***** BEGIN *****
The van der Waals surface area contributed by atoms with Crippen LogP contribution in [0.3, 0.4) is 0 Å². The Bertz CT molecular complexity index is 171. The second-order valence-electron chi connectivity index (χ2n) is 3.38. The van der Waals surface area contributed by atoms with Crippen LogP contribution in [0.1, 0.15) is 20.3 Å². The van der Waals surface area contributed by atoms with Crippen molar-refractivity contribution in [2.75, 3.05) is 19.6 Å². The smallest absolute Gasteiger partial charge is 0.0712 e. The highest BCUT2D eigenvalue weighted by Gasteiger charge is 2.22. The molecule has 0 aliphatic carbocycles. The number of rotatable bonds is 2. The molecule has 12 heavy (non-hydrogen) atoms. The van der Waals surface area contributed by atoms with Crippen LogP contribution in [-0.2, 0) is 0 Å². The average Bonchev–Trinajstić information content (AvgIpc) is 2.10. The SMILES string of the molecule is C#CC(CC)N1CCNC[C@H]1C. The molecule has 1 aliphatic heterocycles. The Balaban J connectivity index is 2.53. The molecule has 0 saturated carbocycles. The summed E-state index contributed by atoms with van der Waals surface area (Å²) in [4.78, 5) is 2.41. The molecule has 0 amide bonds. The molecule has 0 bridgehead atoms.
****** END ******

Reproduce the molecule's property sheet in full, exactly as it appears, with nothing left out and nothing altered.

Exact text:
The van der Waals surface area contributed by atoms with Crippen LogP contribution in [0.3, 0.4) is 0 Å². The Bertz CT molecular complexity index is 171. The second-order valence-electron chi connectivity index (χ2n) is 3.38. The van der Waals surface area contributed by atoms with Crippen LogP contribution in [0.1, 0.15) is 20.3 Å². The van der Waals surface area contributed by atoms with Crippen molar-refractivity contribution in [2.75, 3.05) is 19.6 Å². The smallest absolute Gasteiger partial charge is 0.0712 e. The highest BCUT2D eigenvalue weighted by Gasteiger charge is 2.22. The molecule has 0 aliphatic carbocycles. The number of rotatable bonds is 2. The molecule has 12 heavy (non-hydrogen) atoms. The van der Waals surface area contributed by atoms with Crippen LogP contribution in [-0.2, 0) is 0 Å². The average Bonchev–Trinajstić information content (AvgIpc) is 2.10. The SMILES string of the molecule is C#CC(CC)N1CCNC[C@H]1C. The molecule has 1 aliphatic heterocycles. The Balaban J connectivity index is 2.53. The molecule has 0 saturated carbocycles. The summed E-state index contributed by atoms with van der Waals surface area (Å²) in [4.78, 5) is 2.41. The molecule has 0 amide bonds. The molecule has 0 bridgehead atoms.